Claim 9, which relates to the system, is as follows:
A toll collection system comprising: a transceiver positioned adjacent to a lane and including a receiver for receiving radio frequency signals; and a transponder positioned on a vehicle using the lane comprising a card reader for reading information from one or more driver’s license inserted into the card reader and a processor operative to generate a licensed driver count related to a count of the driver’s licenses inserted into the card reader, where in the transponder further comprises a transmitter for transmitting a radio frequency signal indicative of the licensed driver count to the transceiver.
Claims 10 to 14 correspond, more or less, to claims 2-8.
Claim 15 relates to the transponder, and is reproduced below:
A transponder located on a vehicle and adapted for use on a high occupancy toll lane, comprising a card reader for reading information from one or more driver’s licensed inserted into the card reader, wherein the transponder includes a processor operative to generate a licensed driver count indicative of a count a driver’s licenses inserted into the card reader.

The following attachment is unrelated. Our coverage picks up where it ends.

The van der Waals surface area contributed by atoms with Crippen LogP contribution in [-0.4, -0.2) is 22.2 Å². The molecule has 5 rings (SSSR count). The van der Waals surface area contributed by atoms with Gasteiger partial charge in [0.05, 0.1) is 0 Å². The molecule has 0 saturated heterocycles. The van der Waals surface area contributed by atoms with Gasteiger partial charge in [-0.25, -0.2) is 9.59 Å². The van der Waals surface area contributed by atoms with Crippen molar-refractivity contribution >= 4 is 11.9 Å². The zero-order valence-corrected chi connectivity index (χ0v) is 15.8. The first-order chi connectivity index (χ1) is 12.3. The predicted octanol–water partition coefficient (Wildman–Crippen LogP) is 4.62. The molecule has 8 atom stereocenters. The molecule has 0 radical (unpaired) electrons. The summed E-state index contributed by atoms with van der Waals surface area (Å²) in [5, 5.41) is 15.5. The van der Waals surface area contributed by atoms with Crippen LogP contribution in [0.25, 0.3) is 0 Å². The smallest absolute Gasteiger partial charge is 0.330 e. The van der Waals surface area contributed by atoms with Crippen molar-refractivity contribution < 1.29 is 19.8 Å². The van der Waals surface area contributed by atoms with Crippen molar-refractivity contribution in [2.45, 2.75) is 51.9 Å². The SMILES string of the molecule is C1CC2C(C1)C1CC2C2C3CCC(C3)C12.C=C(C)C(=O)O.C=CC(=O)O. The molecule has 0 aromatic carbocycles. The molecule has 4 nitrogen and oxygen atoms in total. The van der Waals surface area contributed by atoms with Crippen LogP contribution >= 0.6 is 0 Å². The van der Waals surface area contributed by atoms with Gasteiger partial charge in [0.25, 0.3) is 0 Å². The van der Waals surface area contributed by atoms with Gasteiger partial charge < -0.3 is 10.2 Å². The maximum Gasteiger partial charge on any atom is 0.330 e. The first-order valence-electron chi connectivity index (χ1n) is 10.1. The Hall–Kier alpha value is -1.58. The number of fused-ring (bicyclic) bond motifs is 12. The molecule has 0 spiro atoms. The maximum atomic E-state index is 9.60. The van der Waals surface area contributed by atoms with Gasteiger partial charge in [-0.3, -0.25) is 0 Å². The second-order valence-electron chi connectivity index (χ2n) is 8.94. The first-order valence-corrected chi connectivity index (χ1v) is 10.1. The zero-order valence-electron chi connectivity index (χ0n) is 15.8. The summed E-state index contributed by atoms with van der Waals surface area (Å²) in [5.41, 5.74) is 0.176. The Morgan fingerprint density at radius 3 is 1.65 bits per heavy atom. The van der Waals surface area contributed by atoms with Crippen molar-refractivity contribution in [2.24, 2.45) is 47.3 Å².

Claims 16 and 17 depend on claim 15 and relate to the transponder being able to transmit a number of driving licenses to a roadside receiver via radio waves, and to the receiver that can process and determine that the licenses are in force and accordingly adjust the counting.
The Examiner refused to allow the patent under Section 17c, on the grounds that it was directed to a business method, and not to a technical problem, and thus contravened Section 3. Furthermore, he cited prior art that allegedly rendered the claimed invention known / obvious and thus in contravention of Sections 4 and 5. The Examiner relied on the Decision of former Commissioner, Dr Meir Noam concerning Application 131,733 to Tamir which (according to Ms Shoshani-Caspi) codified the 23/94 Jerusalem Court Decision concerning United Technologies vs. Patent Office (District Court Vol. 28(8) 729. The Examiner essentially considered the method as being a business method, addressing the issue of collecting tolls, but also the components and system standard, and their use as obvious to people of the art. Furthermore, citing US 5,493,304 to Cunningham et al. and WO 2004038663, as lacking novelty and/or inventive step.